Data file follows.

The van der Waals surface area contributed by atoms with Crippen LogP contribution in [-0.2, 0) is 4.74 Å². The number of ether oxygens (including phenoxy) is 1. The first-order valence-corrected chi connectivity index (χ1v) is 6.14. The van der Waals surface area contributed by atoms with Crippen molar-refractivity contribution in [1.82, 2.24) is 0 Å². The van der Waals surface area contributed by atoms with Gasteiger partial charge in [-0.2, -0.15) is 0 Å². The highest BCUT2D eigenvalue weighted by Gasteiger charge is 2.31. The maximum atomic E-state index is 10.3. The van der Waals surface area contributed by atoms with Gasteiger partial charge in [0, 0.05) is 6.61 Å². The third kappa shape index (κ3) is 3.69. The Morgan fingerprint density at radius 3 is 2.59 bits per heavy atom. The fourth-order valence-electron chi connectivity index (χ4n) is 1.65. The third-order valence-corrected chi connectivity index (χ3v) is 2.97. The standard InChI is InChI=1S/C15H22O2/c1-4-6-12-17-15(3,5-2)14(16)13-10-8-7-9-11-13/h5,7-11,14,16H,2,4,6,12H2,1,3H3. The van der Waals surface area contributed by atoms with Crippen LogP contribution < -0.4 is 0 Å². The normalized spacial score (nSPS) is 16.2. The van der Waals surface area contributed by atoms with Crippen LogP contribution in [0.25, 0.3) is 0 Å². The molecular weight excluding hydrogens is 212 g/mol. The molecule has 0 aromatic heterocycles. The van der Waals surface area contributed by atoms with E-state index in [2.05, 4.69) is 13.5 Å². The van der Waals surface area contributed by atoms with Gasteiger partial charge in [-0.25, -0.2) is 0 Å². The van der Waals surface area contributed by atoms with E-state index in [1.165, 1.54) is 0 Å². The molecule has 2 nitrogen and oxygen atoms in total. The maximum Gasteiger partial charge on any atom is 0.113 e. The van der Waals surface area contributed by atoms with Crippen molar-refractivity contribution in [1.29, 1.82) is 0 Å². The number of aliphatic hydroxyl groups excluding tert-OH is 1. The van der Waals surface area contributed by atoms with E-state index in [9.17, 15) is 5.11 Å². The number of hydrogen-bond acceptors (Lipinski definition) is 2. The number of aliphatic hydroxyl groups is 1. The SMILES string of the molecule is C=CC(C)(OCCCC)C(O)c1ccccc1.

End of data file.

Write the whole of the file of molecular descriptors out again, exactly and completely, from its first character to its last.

The van der Waals surface area contributed by atoms with Crippen LogP contribution in [-0.2, 0) is 4.74 Å². The number of ether oxygens (including phenoxy) is 1. The first-order valence-corrected chi connectivity index (χ1v) is 6.14. The van der Waals surface area contributed by atoms with Crippen molar-refractivity contribution in [1.82, 2.24) is 0 Å². The van der Waals surface area contributed by atoms with Gasteiger partial charge in [-0.2, -0.15) is 0 Å². The highest BCUT2D eigenvalue weighted by Gasteiger charge is 2.31. The maximum atomic E-state index is 10.3. The van der Waals surface area contributed by atoms with Gasteiger partial charge in [0, 0.05) is 6.61 Å². The third kappa shape index (κ3) is 3.69. The Morgan fingerprint density at radius 3 is 2.59 bits per heavy atom. The fourth-order valence-electron chi connectivity index (χ4n) is 1.65. The third-order valence-corrected chi connectivity index (χ3v) is 2.97. The standard InChI is InChI=1S/C15H22O2/c1-4-6-12-17-15(3,5-2)14(16)13-10-8-7-9-11-13/h5,7-11,14,16H,2,4,6,12H2,1,3H3. The van der Waals surface area contributed by atoms with Crippen LogP contribution < -0.4 is 0 Å². The normalized spacial score (nSPS) is 16.2. The van der Waals surface area contributed by atoms with Crippen LogP contribution in [0.25, 0.3) is 0 Å². The molecular weight excluding hydrogens is 212 g/mol. The molecule has 0 aromatic heterocycles. The van der Waals surface area contributed by atoms with E-state index in [2.05, 4.69) is 13.5 Å². The van der Waals surface area contributed by atoms with Gasteiger partial charge in [-0.25, -0.2) is 0 Å². The van der Waals surface area contributed by atoms with E-state index in [1.165, 1.54) is 0 Å². The molecule has 2 nitrogen and oxygen atoms in total. The maximum Gasteiger partial charge on any atom is 0.113 e. The van der Waals surface area contributed by atoms with Crippen molar-refractivity contribution in [1.29, 1.82) is 0 Å². The number of aliphatic hydroxyl groups excluding tert-OH is 1. The van der Waals surface area contributed by atoms with E-state index in [9.17, 15) is 5.11 Å². The number of hydrogen-bond acceptors (Lipinski definition) is 2. The number of aliphatic hydroxyl groups is 1. The SMILES string of the molecule is C=CC(C)(OCCCC)C(O)c1ccccc1.